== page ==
thefrozencoder

Programming and Technology blog

When refactoring goes bad

So I ran into this little nugget this morning while working on a C# WinForms project in VS 2008 (might be an issue in VS 2005 as well).

Compiler Error: The item "*.resources" was specified more than once in the "Resources" parameter.  Duplicate items are not supported by the "Resources" parameter.

Seems that when I copied an existing form and renamed the copy to something else (using the properties window) the refractor tool decided that the source form name needed to be changed as well.  Apparently this is a common issue as I did a search for the problem online.  Normally when you do a rename in a code file you get the option to preview the changes and apply what you want to.  If you do this in the properties window or rename a class file in the solution explorer it seems to just make the change without a preview and globally.

I think that I need more control with this feature so you can turn this off in the IDE under Tools (for VS2008):

  • Options
    • Windows Forms Designer
      • General:
        • Set “EnableRefactoringOnRename” to false.

Doing this still allows you to do your refactoring (via the context menu) but now you have more control over what gets renamed.  And as an added bonus it's also a performace tweek to the IDE.

HP Pocket Media Drive

A couple of weeks ago I purchased a HP Pocket Media Drive Model: PD2500s as a way to store large files (iso, vhd, gho, etc.) so that when I can:

  • Have a place to store my Virtual Hard Drives
  • Have a place to store my CD images
  • Have a place to store the last image of my laptop incase I need to restore
  • Have a quick place to do one off backups
  • Have a device that is small enough and large enough to store extra files I ma need on the road

So far the unit has performed flawless, I have no issues running my VM's or mounting ISO's from the drive and I don't really notice any performance issues.  The drive itself is pretty compact (being a 2.5" drive) and the case only adds about an inch more to the over all length of the drive.  The only issue I have is not with the drive but with the cable that came with it.

Most generic 2.5" drive enclosures come with two separate cables, one for data and one for power.  This drive comes with one cable but has two USB ends and one end that plugs into the drive (see Picture below).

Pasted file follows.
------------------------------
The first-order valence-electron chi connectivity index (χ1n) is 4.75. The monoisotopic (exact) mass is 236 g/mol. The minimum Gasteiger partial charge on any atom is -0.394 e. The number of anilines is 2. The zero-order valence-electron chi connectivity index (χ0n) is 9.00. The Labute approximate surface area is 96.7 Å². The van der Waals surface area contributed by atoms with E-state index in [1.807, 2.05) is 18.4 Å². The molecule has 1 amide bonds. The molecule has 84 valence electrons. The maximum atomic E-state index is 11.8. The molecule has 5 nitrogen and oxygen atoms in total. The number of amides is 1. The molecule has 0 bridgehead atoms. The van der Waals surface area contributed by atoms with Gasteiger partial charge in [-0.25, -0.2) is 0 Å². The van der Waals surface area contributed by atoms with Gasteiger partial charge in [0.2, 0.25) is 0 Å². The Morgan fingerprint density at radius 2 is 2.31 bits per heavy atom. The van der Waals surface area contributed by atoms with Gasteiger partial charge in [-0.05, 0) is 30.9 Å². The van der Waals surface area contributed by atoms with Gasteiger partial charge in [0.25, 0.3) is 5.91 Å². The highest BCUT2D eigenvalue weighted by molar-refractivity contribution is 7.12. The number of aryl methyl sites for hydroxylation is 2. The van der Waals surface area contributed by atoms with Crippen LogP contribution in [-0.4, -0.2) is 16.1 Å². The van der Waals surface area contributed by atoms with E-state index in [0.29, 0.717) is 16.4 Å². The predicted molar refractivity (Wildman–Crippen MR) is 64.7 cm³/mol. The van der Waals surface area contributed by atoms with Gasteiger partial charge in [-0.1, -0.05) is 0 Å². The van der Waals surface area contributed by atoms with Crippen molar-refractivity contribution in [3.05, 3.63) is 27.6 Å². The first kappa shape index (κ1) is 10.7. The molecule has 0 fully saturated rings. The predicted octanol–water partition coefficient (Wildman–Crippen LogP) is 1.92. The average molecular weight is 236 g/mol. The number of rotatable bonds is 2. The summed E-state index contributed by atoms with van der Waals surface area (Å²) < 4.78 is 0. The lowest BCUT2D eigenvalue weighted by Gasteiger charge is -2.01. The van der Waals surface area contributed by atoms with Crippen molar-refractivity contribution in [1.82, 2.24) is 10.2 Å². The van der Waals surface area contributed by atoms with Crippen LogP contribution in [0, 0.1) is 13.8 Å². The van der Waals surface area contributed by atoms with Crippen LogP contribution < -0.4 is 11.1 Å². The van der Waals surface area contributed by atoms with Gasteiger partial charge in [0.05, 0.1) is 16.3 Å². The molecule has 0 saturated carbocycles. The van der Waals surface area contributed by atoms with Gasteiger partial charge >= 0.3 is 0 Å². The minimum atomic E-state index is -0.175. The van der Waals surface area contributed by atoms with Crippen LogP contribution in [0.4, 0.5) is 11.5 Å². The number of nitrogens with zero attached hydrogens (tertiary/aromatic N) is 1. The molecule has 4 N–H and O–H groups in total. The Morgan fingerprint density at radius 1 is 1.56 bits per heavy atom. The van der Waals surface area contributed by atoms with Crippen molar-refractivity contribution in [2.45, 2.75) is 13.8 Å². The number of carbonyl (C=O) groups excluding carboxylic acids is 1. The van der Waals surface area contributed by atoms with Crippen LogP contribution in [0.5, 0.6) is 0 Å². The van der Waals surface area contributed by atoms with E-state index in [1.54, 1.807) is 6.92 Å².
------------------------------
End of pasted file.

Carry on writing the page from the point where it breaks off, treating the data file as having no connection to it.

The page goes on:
The issue is the two plugs need two USB ports closer than 6.5” inches or you are forced to purchase an extension cable.  This is probably fine for most tower setups but a lot of laptops (older ones) don’t have two USB ports that close together.  Fortunately my HP does but I can see how this might cause issues for users who may have an older laptop.

Site up up up and away

Finally got a real site up, decided not to roll my own but try out a ready made blog engine.  I already rolled a home brew site willyd.ca which I will be slowly moving away from that site over time.

I have added some of my tech blogs from my other web site just for content, look for some interesting topics and items soon.

USB Flash Drives ...

Here in Canada Best Buy is selling 8GB USB Flash Drives from Duracell (who knew they made USB drives) for $19.99. Now I have seen drives of this size cheaper but to come from a "known" name brand like this made me wonder how good the drive actually was.

When I got home I tested the Read/Write speed using the USB Flash Drive Tester (found here). I also tested my 4GB ScanDisk Cruzer Micro as a simple control. While I am not sure if having two drives of different size matters the results were:
  • Duracell
    • Write: Tested total 7645.999MB in 0:11:52 with 10.741MB/s
    • Read: Tested total 7645.999MB in 0:08:59 with 14.177MB/s
  • ScanDisk
    1. Write: Tested total 3919.840MB in 0:14:46 with 4.431MB/s
    2. Read: Tested total 3919.840MB in 0:07:56 with 8.234MB/s
While I am not sure how acurate my tests were but it does make you wonder just because it is cheaper is it really cheap?

Been a long time running

Seems like during the summer time I have nothing to say, or rather I don’t usually do much blogging or coding. It is after all summer time.

Except for this weekend or rather today in general. As of lately I have been immersing myself in the world of the ASP.NET MVC bits (preview 4). I never really bothered with the earlier previews since I figured that they would be changing the framework so anything you learned in Preview 1 would probably be obsolete by Preview 5 and I was pretty much right based on some of the samples that I had downloaded.

My main interest is the idea of a pluggable view engine especially a Xml/Xsl transform view engine. A couple of searches via Google and viola I was redirected to the MvcContrib page on Codeplex. After downloading the source and samples I soon realized (probably like others to their amazement) there were no samples for the MvcContrib.XsltViewEngine. There wasn't even a documents page on the site.

So off I went again searching for any kind of help. I ended up finding one post on Google Groups for the MvcContrib that pointed to a blog post (link didn’t work of course). I ended up finding the actual person who created the actual library and the blog post about it and how to get it working (created in Dec '07 - oh boy this was not looking good already). In the end I did manage to get it working after updating the code to work with preview 4 and realized I would probably be writing my own.

And so I did, today actually (rather yesterday now).

More on that later, plus a sample working site with code. But I am tired now.